Liberty Counsel has filed a declaration in Navy SEAL 1 v. Austin (formerly Biden) in support of the request for federal Judge Steven Merryday to issue a preliminary injunction for the remaining 28 plaintiffs in the case and to certify the entire class of the military and provide relief from the unlawful shot mandates.
Liberty Counsel represents plaintiffs from all branches of the military who were denied religious exemptions from the COVID shot mandate. One of the remaining 28 plaintiffs who were not part of last week’s preliminary injunction is a Lt. Colonel in the Air Force who will be placed on the Officer’s Disciplinary Notebook, which is the beginning of the end of his career.
In addition to the plaintiffs in the case, as of February 22, 2022, Liberty Counsel has been providing legal assistance to more than 700 servicemembers from the Army, Air Force, Space Force, Navy, Marine Corps, and Coast Guard. Liberty Counsel maintains an internal “Servicemember Final Denial List” for servicemembers who have contacted Liberty Counsel and whose final Religious Accommodation appeals have been denied. As of February 9, the list includes 131 military members, including 116 whose final denials were issued more than five business days ago. Before servicemembers receive final denials, many are required to vacate on-base housing and their families are left homeless. These families also are being forced to pay out-of-pocket to live in hotel rooms or travel trailers. Members on overseas deployments have been told they will not be granted terminal leave to return from overseas, pack down their on-base housing, transition to the civilian sector, find employment, and receive pay while doing so. Instead, they are given only four days of leave to complete all that.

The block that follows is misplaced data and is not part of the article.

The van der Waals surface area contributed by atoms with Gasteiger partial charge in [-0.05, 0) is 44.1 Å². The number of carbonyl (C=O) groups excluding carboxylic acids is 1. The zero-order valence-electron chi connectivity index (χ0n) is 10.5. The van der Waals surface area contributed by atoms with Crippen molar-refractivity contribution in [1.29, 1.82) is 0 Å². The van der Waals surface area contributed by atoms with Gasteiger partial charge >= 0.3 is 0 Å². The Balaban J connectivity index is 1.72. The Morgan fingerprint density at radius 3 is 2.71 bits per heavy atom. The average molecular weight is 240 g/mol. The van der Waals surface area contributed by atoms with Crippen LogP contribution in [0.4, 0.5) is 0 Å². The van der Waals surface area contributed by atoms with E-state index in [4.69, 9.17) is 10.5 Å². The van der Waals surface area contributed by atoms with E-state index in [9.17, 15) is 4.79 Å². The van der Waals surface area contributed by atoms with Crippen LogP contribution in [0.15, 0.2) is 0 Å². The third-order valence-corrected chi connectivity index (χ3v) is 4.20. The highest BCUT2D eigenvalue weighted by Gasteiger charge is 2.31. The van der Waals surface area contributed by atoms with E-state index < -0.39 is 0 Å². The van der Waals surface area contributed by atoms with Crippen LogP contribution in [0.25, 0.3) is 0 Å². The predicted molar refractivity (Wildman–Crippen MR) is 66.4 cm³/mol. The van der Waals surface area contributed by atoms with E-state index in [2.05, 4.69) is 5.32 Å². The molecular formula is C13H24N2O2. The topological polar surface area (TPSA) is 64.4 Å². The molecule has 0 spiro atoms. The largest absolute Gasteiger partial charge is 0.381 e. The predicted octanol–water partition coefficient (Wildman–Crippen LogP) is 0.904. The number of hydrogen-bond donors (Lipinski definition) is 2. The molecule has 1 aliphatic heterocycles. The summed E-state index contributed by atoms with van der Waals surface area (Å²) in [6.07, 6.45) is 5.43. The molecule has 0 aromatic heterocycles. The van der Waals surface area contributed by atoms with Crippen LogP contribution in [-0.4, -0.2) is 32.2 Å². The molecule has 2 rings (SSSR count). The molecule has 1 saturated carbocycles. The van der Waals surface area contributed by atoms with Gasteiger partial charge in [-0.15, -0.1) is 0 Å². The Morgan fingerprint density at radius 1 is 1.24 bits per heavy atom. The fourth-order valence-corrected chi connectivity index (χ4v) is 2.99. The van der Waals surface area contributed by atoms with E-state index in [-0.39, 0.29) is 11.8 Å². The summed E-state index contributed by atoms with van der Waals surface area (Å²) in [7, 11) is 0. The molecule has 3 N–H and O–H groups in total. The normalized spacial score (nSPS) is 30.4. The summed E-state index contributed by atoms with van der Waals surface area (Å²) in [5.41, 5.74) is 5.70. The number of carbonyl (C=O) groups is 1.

In addition, based on the “Servicemember Final Denial List” alone, the U.S. military will continue to lose highly qualified and experienced personnel, including diverse fields and specialties as artillery, aviation safety, air support control, administration, boatswains’ mate, chaplain, civil affairs, corpsman, crew chief, culinary specialist, cyber warfare operations, damage control, electronic warfare, emergency management, engineering, explosive ordnance disposal, flight nurse, imagery analyst, infantry officer, in-flight refueling, intelligence, logistics, marine science, medical, munitions inspection, nuclear propulsion, operations specialist, space operations officer, recruiter, security forces officer, SERE specialist, and special agent.
Last week, Judge Merryday granted a preliminary injunction for two service members in Navy SEAL 1 v. Austin who were denied religious exemptions from the COVID shot mandate. The court based its ruling on the federal Religious Freedom Restoration Act (RFRA), finding that the Marines and the Navy failed to demonstrate “to the individualized person” two of RFRA’s essential requirements on government action that burdens a person’s sincere religious belief – a compelling interest and the least restrictive means. This conclusion alone will essentially undo the blanket requirement placed on service members to get the COVID shots when such action burdens their sincere religious beliefs.
The court further wrote, “In sum, the defendants fail to articulate why Navy Commander’s and Lieutenant Colonel 2’s sincerely held religious practice must yield to the requirement to accept COVID-19 vaccination…The submission reveals a process of ‘rubber stamp’ adjudication by form letter, a process incompatible with RFRA’s command to assess each request ‘to the person.’…A blanket or categorical grant no more satisfies RFRA’s individualized assessment than does a blanket or categorical denial. Although only a sample of the hundreds of denial letters issued by the military, the documents considered in conjunction with the administrative record supporting Navy Commander’s and Lieutenant Colonel 2’s denial, strongly illustrates that the military fails to afford an applicant an actual ‘case-by-case assessment’ as required by RFRA…Requiring a service member either to follow a direct order contrary to a sincerely held religious belief or to face immediate processing for separation or other punishment undoubtedly causes irreparable harm,” wrote the court.
Liberty Counsel Founder and Chairman Mat Staver said, “Tragically, the number of servicemembers who have sought assistance from Liberty Counsel pales in comparison to the pool of those who need relief from the unconstitutional shot mandates. With more than 24,000 servicemembers expecting denials of their religious accommodations, every service member deserves protection from this unlawful abuse.”